How can I get a list of locally installed Python modules? How can I get a list of locally installed Python modules? python python

How can I get a list of locally installed Python modules?


help('modules')

in a Python shell/prompt.


Solution

Do not use with pip > 10.0!

My 50 cents for getting a pip freeze-like list from a Python script:

import pipinstalled_packages = pip.get_installed_distributions()installed_packages_list = sorted(["%s==%s" % (i.key, i.version)     for i in installed_packages])print(installed_packages_list)

As a (too long) one liner:

sorted(["%s==%s" % (i.key, i.version) for i in pip.get_installed_distributions()])

Giving:

['behave==1.2.4', 'enum34==1.0', 'flask==0.10.1', 'itsdangerous==0.24',  'jinja2==2.7.2', 'jsonschema==2.3.0', 'markupsafe==0.23', 'nose==1.3.3',  'parse-type==0.3.4', 'parse==1.6.4', 'prettytable==0.7.2', 'requests==2.3.0', 'six==1.6.1', 'vioozer-metadata==0.1', 'vioozer-users-server==0.1',  'werkzeug==0.9.4']

Scope

This solution applies to the system scope or to a virtual environment scope, and covers packages installed by setuptools, pip and (god forbid) easy_install.

My use case

I added the result of this call to my flask server, so when I call it with http://example.com/exampleServer/environment I get the list of packages installed on the server's virtualenv. It makes debugging a whole lot easier.

Caveats

I have noticed a strange behaviour of this technique - when the Python interpreter is invoked in the same directory as a setup.py file, it does not list the package installed by setup.py.

Steps to reproduce:

Create a virtual environment
$ cd /tmp$ virtualenv test_envNew python executable in test_env/bin/pythonInstalling setuptools, pip...done.$ source test_env/bin/activate(test_env) $ 
Clone a git repo with setup.py
(test_env) $ git clone https://github.com/behave/behave.gitCloning into 'behave'...remote: Reusing existing pack: 4350, done.remote: Total 4350 (delta 0), reused 0 (delta 0)Receiving objects: 100% (4350/4350), 1.85 MiB | 418.00 KiB/s, done.Resolving deltas: 100% (2388/2388), done.Checking connectivity... done.

We have behave's setup.py in /tmp/behave:

(test_env) $ ls /tmp/behave/setup.py/tmp/behave/setup.py
Install the python package from the git repo
(test_env) $ cd /tmp/behave && pip install . running install...Installed /private/tmp/test_env/lib/python2.7/site-packages/enum34-1.0-py2.7.eggFinished processing dependencies for behave==1.2.5a1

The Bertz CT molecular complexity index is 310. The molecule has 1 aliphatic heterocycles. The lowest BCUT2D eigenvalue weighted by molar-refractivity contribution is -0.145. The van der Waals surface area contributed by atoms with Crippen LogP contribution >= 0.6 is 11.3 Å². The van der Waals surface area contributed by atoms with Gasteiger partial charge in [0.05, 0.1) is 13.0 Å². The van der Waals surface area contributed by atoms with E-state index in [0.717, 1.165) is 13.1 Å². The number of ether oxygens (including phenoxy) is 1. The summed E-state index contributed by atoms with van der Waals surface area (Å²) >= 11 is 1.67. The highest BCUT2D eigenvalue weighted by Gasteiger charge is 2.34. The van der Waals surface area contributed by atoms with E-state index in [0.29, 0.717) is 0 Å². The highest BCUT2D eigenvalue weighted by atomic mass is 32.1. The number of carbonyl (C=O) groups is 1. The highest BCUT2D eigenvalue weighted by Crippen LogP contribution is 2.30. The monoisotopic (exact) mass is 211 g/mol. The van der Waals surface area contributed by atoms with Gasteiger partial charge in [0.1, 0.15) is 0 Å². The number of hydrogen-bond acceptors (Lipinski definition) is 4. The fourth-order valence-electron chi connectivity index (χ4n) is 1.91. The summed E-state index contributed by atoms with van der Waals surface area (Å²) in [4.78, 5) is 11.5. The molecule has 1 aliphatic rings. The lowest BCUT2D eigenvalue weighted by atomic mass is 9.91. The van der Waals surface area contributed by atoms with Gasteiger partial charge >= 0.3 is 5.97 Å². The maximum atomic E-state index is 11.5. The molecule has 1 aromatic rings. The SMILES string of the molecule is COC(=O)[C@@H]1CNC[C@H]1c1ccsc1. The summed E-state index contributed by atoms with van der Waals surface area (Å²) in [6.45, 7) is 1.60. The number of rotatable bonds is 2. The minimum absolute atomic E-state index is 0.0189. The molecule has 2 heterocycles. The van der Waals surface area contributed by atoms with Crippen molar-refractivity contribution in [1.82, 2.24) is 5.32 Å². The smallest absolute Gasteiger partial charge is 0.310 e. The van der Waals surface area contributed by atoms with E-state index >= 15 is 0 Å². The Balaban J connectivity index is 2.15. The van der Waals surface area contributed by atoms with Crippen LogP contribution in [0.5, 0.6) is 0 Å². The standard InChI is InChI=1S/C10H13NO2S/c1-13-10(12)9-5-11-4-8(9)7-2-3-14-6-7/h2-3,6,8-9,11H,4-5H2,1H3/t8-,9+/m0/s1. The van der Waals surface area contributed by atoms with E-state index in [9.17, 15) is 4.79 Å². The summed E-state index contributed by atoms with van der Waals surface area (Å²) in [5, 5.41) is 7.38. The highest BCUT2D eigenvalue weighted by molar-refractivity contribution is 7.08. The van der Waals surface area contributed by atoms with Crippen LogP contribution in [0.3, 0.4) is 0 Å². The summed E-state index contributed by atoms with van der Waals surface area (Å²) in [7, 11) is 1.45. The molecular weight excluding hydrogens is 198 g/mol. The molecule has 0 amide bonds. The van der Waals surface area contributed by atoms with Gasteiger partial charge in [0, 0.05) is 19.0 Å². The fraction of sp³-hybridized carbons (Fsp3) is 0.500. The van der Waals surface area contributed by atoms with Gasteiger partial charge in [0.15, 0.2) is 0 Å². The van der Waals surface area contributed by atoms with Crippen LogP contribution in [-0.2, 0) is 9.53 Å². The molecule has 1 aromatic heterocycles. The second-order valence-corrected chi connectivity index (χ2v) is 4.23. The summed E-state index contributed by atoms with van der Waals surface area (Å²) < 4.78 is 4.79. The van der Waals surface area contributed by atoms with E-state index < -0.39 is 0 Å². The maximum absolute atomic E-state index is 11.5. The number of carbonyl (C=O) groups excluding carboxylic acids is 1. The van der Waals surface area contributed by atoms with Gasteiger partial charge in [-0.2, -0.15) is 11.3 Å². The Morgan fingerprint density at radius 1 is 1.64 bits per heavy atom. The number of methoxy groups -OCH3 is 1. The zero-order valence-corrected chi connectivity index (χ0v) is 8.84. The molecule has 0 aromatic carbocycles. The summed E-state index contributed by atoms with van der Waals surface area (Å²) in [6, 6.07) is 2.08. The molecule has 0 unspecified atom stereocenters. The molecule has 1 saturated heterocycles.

If we run the aforementioned solution from /tmp

>>> import pip>>> sorted(["%s==%s" % (i.key, i.version) for i in pip.get_installed_distributions()])['behave==1.2.5a1', 'enum34==1.0', 'parse-type==0.3.4', 'parse==1.6.4', 'six==1.6.1']>>> import os>>> os.getcwd()'/private/tmp'

If we run the aforementioned solution from /tmp/behave

>>> import pip>>> sorted(["%s==%s" % (i.key, i.version) for i in pip.get_installed_distributions()])['enum34==1.0', 'parse-type==0.3.4', 'parse==1.6.4', 'six==1.6.1']>>> import os>>> os.getcwd()'/private/tmp/behave'

behave==1.2.5a1 is missing from the second example, because the working directory contains behave's setup.py file.

I could not find any reference to this issue in the documentation. Perhaps I shall open a bug for it.


Now, these methods I tried myself, and I got exactly what was advertised: All the modules.

Alas, really you don't care much about the stdlib, you know what you get with a python install.

Really, I want the stuff that I installed.

What actually, surprisingly, worked just fine was:

pip freeze

Which returned:

Fabric==0.9.3apache-libcloud==0.4.0bzr==2.3b4distribute==0.6.14docutils==0.7greenlet==0.3.1ipython==0.10.1iterpipes==0.4libxml2-python==2.6.21

I say "surprisingly" because the package install tool is the exact place one would expect to find this functionality, although not under the name 'freeze' but python packaging is so weird, that I am flabbergasted that this tool makes sense. Pip 0.8.2, Python 2.7.


matomo